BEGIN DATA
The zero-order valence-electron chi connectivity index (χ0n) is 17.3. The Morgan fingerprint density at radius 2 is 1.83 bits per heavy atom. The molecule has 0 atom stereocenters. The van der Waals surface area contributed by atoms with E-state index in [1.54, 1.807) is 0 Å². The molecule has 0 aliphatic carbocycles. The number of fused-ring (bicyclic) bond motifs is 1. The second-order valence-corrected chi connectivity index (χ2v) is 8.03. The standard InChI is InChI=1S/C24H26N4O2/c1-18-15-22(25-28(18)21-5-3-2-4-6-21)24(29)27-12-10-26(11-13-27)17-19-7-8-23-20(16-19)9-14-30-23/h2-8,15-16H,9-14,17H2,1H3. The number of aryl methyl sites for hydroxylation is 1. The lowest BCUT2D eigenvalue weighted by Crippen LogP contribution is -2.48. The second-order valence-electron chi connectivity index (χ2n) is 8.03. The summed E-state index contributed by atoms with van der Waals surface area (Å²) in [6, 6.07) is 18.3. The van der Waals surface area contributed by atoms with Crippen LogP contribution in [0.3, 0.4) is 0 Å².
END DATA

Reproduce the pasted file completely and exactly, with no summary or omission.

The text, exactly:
The zero-order valence-electron chi connectivity index (χ0n) is 17.3. The Morgan fingerprint density at radius 2 is 1.83 bits per heavy atom. The molecule has 0 atom stereocenters. The van der Waals surface area contributed by atoms with E-state index in [1.54, 1.807) is 0 Å². The molecule has 0 aliphatic carbocycles. The number of fused-ring (bicyclic) bond motifs is 1. The second-order valence-corrected chi connectivity index (χ2v) is 8.03. The standard InChI is InChI=1S/C24H26N4O2/c1-18-15-22(25-28(18)21-5-3-2-4-6-21)24(29)27-12-10-26(11-13-27)17-19-7-8-23-20(16-19)9-14-30-23/h2-8,15-16H,9-14,17H2,1H3. The number of aryl methyl sites for hydroxylation is 1. The lowest BCUT2D eigenvalue weighted by Crippen LogP contribution is -2.48. The second-order valence-electron chi connectivity index (χ2n) is 8.03. The summed E-state index contributed by atoms with van der Waals surface area (Å²) in [6, 6.07) is 18.3. The van der Waals surface area contributed by atoms with Crippen LogP contribution in [0.3, 0.4) is 0 Å².